How to write a profile: the do's and don'ts to online success!
To make the process easier for you, we've talked to real EliteSingles members about the sort of things that catch their eye when looking for a partner online - here's a few tips to keep you on track.
1. Have the right attitude
DO: Complete your profile
An upbeat attitude is essential if you want to win people over, so sit down to write your profile when you are in a positive frame of mind. This means fully completing your profile, leaving no empty spaces or one-worded answers; you will find that people are drawn to your enthusiasm. EliteSingles Partner Psychologist, Relationship Coach Sam Owen, explains that people can easily detect negativity online, ‘‘you will transfer your negativity to [others] and then they’ll associate you with that negativity, subconsciously and perhaps consciously. This will result in them avoiding you, even if they don’t consciously recognise why they are.’’1
DON'T: Use sexual innuendo
Turn offs differ around the world; the most despised trait in the UK was poor spelling, and Kiwis hated impoliteness. As for Australians, we are no fans of innuendo - 24% of our Australian members voted it the biggest profile no-no, followed by negativity (21%), insufficient description (20%), spelling or grammatical errors (17%), narcissism (10%) and clichés (8%).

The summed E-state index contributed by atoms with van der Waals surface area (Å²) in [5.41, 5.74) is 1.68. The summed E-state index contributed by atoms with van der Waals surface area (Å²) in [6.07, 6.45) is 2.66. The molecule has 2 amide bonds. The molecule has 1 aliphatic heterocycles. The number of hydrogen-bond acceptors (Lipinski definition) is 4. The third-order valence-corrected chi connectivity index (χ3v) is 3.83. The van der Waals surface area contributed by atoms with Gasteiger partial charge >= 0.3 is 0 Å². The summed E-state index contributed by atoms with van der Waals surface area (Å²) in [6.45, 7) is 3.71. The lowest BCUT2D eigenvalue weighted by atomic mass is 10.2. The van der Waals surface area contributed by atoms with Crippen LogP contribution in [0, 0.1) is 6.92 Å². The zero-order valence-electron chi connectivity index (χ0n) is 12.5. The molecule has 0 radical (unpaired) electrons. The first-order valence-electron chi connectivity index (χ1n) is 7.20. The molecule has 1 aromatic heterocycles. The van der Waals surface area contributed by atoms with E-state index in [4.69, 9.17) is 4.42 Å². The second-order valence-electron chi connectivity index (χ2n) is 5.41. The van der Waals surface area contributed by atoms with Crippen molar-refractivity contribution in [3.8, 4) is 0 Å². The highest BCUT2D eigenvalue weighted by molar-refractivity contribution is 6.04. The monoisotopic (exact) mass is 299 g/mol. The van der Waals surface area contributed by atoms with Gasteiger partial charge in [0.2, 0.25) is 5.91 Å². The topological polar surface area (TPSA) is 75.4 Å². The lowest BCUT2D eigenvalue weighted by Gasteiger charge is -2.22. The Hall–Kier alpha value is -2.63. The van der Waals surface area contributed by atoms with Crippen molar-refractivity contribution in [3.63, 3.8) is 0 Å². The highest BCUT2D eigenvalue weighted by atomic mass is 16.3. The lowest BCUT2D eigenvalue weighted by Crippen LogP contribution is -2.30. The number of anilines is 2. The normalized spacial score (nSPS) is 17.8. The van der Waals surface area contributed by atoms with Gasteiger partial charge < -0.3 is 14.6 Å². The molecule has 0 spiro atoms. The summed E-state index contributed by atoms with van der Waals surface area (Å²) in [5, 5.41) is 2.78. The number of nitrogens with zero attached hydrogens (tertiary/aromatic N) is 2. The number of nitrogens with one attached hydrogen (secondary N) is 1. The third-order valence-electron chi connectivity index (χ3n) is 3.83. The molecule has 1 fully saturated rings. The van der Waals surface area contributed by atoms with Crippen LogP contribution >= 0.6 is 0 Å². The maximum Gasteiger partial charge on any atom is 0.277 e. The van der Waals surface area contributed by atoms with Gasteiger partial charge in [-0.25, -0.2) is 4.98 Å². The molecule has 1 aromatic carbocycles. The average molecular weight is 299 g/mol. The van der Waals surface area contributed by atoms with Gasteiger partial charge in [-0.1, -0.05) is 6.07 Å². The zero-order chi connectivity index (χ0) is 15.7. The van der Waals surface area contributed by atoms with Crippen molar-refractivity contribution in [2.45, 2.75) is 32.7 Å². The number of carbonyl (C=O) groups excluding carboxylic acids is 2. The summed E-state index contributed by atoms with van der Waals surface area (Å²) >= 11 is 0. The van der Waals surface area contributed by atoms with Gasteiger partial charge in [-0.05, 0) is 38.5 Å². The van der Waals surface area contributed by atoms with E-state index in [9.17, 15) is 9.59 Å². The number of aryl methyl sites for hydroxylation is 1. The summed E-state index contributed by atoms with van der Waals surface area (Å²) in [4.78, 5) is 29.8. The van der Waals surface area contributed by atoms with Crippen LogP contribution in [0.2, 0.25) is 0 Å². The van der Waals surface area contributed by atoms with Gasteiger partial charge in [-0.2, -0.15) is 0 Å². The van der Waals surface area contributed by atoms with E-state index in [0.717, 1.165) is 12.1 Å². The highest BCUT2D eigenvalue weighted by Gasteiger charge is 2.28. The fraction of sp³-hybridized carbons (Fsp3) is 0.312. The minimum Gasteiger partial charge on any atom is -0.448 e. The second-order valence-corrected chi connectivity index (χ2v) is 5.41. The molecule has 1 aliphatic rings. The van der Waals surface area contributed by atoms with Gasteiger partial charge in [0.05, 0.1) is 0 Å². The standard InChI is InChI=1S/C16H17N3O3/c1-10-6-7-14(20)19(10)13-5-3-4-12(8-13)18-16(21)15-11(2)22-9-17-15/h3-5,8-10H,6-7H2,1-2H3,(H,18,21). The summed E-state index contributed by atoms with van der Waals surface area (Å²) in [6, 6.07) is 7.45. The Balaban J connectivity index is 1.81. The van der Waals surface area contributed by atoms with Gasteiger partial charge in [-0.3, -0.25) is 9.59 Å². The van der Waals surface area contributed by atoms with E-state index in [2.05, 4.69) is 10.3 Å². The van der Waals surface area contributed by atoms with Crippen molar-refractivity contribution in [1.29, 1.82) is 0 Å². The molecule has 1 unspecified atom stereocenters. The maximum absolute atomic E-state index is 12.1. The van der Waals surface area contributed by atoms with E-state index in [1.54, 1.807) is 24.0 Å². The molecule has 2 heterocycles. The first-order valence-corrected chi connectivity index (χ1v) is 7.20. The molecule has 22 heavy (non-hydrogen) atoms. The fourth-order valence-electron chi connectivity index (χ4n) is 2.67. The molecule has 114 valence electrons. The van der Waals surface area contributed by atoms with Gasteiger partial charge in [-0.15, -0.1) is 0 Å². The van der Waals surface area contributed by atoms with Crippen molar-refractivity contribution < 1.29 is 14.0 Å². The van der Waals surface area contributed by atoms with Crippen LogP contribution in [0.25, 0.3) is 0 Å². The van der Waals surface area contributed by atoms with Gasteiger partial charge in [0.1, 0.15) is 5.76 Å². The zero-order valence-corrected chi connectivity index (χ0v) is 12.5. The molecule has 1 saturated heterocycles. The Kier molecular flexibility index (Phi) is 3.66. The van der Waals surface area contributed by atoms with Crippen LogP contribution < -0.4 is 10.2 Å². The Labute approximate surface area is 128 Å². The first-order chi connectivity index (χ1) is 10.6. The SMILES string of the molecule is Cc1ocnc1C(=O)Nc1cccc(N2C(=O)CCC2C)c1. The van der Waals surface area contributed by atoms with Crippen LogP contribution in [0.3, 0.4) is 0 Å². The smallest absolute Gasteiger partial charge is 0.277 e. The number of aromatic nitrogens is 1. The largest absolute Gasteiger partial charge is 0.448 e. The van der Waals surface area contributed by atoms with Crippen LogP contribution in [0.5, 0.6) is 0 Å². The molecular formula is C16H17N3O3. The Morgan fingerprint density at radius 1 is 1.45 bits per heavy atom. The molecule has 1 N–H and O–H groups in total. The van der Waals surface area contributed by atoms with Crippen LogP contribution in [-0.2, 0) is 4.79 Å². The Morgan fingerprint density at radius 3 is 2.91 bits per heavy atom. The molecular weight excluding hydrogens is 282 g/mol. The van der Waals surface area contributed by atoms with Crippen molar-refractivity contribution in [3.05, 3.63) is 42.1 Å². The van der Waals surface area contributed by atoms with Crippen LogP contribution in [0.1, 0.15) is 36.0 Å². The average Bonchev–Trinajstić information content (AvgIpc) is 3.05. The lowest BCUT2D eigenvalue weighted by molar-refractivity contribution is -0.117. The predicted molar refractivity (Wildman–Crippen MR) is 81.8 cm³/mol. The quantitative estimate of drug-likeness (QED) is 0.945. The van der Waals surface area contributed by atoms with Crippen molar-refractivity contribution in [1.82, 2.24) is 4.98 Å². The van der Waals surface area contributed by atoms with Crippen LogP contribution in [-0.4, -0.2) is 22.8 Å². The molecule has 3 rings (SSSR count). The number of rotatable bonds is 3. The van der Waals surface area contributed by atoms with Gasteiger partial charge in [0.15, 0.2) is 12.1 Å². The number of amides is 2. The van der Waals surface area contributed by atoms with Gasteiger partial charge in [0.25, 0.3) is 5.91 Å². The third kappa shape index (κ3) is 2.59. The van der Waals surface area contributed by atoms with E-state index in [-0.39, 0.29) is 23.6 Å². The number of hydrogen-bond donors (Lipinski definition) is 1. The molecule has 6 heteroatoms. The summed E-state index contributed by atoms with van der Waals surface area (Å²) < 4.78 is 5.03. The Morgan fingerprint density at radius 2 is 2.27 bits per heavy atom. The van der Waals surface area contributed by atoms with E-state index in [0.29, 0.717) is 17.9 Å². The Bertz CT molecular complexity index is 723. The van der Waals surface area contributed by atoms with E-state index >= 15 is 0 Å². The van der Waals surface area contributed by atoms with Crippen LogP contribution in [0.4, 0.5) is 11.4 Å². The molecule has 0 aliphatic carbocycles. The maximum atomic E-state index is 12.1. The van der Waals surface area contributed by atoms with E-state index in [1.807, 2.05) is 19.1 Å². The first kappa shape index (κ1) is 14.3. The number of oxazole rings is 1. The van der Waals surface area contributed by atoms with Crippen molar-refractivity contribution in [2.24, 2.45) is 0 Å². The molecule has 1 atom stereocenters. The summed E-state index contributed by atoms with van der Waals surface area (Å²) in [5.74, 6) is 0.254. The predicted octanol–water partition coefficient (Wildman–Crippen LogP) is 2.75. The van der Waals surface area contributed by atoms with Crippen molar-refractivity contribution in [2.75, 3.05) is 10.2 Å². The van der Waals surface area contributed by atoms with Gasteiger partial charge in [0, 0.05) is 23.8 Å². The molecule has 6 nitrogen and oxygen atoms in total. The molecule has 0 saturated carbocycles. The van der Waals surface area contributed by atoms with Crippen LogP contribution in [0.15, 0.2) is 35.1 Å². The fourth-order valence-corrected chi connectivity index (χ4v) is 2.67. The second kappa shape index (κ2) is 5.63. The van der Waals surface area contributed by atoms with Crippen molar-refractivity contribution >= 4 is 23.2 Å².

2. Say cheese
Don't be shy! Photos are an incredibly important part of online dating.
DO: Upload a profile photo
52% of Australian respondents said they would refuse to open a profile devoid of photos. This isn't necessarily superficial - it's simply human nature to want to know who you are speaking to - 'to put a face to a name', so to speak. This means that, if you choose anonymity, you are alienating nearly half of your potential suitors! Owen agrees, ’we build up an idea of a person’s personality by looking at their photo.’2
DON'T: Fall into the profile photo traps!
Simply uploading a picture isn't enough; you need to choose your photo wisely. Australians surveyed told us there were a few photo features that went down especially badly; wearing sunglasses was voted as the biggest no-no (23%), followed by overly revealing clothes (22%), poorly photoshopped photos (18%) and too many group pictures (15%). The much-maligned selfie was not as hated as its reputation would suggest - just 5% of our members said it made for the most offensive picture.
READ MORE: Learn how to take the perfect profile picture with these expert tips.